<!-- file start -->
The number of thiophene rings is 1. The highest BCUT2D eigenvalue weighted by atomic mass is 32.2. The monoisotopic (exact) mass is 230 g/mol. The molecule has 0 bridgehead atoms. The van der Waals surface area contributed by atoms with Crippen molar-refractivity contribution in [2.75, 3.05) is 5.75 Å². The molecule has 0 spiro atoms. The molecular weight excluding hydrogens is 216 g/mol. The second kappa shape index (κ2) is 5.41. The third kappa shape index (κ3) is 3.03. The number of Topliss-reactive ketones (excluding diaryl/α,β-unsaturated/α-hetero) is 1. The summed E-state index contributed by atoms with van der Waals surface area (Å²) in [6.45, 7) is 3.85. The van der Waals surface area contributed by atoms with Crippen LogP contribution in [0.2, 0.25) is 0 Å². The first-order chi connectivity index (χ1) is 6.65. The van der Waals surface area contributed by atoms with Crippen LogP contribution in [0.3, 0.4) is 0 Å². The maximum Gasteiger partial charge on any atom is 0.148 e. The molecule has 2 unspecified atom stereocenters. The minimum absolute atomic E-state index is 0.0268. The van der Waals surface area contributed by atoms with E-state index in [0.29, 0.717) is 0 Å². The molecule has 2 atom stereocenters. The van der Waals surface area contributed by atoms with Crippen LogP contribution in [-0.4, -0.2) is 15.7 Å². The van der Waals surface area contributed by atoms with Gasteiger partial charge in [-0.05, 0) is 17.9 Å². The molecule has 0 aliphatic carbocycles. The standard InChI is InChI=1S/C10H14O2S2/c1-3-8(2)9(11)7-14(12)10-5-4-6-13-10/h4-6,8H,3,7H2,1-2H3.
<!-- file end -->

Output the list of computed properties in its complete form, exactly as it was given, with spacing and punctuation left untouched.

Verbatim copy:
The number of thiophene rings is 1. The highest BCUT2D eigenvalue weighted by atomic mass is 32.2. The monoisotopic (exact) mass is 230 g/mol. The molecule has 0 bridgehead atoms. The van der Waals surface area contributed by atoms with Crippen molar-refractivity contribution in [2.75, 3.05) is 5.75 Å². The molecule has 0 spiro atoms. The molecular weight excluding hydrogens is 216 g/mol. The second kappa shape index (κ2) is 5.41. The third kappa shape index (κ3) is 3.03. The number of Topliss-reactive ketones (excluding diaryl/α,β-unsaturated/α-hetero) is 1. The summed E-state index contributed by atoms with van der Waals surface area (Å²) in [6.45, 7) is 3.85. The van der Waals surface area contributed by atoms with Crippen LogP contribution in [0.2, 0.25) is 0 Å². The first-order chi connectivity index (χ1) is 6.65. The van der Waals surface area contributed by atoms with Crippen LogP contribution in [0.3, 0.4) is 0 Å². The maximum Gasteiger partial charge on any atom is 0.148 e. The molecule has 2 unspecified atom stereocenters. The minimum absolute atomic E-state index is 0.0268. The van der Waals surface area contributed by atoms with E-state index in [0.29, 0.717) is 0 Å². The molecule has 2 atom stereocenters. The van der Waals surface area contributed by atoms with Crippen LogP contribution in [-0.4, -0.2) is 15.7 Å². The van der Waals surface area contributed by atoms with Gasteiger partial charge in [-0.05, 0) is 17.9 Å². The molecule has 0 aliphatic carbocycles. The standard InChI is InChI=1S/C10H14O2S2/c1-3-8(2)9(11)7-14(12)10-5-4-6-13-10/h4-6,8H,3,7H2,1-2H3.